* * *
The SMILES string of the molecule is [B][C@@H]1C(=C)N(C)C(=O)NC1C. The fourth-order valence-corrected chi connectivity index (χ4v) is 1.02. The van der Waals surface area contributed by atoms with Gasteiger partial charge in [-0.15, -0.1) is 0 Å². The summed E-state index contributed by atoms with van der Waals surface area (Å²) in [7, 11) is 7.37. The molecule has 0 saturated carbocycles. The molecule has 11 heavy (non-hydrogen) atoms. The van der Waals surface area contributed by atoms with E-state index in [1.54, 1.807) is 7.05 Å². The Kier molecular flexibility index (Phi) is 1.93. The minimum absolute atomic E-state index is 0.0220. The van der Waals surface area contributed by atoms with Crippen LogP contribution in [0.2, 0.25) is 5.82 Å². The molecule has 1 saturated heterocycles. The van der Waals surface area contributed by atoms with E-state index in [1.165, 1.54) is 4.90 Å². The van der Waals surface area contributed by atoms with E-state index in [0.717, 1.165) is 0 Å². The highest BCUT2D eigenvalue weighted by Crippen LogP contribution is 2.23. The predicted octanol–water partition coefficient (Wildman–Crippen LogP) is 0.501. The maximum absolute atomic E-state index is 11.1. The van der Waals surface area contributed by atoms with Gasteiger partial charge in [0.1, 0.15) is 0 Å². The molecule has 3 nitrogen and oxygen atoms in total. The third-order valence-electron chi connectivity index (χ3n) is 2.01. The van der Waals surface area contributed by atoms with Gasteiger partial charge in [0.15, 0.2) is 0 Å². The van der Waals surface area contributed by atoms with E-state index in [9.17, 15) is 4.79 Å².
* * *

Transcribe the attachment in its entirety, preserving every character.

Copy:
The SMILES string of the molecule is [B][C@@H]1C(=C)N(C)C(=O)NC1C. The fourth-order valence-corrected chi connectivity index (χ4v) is 1.02. The van der Waals surface area contributed by atoms with Gasteiger partial charge in [-0.15, -0.1) is 0 Å². The summed E-state index contributed by atoms with van der Waals surface area (Å²) in [7, 11) is 7.37. The molecule has 0 saturated carbocycles. The molecule has 11 heavy (non-hydrogen) atoms. The van der Waals surface area contributed by atoms with E-state index in [1.54, 1.807) is 7.05 Å². The Kier molecular flexibility index (Phi) is 1.93. The minimum absolute atomic E-state index is 0.0220. The van der Waals surface area contributed by atoms with Crippen LogP contribution in [0.2, 0.25) is 5.82 Å². The molecule has 1 saturated heterocycles. The van der Waals surface area contributed by atoms with E-state index in [1.165, 1.54) is 4.90 Å². The van der Waals surface area contributed by atoms with E-state index in [0.717, 1.165) is 0 Å². The highest BCUT2D eigenvalue weighted by Crippen LogP contribution is 2.23. The predicted octanol–water partition coefficient (Wildman–Crippen LogP) is 0.501. The maximum absolute atomic E-state index is 11.1. The van der Waals surface area contributed by atoms with Gasteiger partial charge in [0.1, 0.15) is 0 Å². The molecule has 3 nitrogen and oxygen atoms in total. The third-order valence-electron chi connectivity index (χ3n) is 2.01. The van der Waals surface area contributed by atoms with Gasteiger partial charge in [0.15, 0.2) is 0 Å². The van der Waals surface area contributed by atoms with E-state index in [9.17, 15) is 4.79 Å².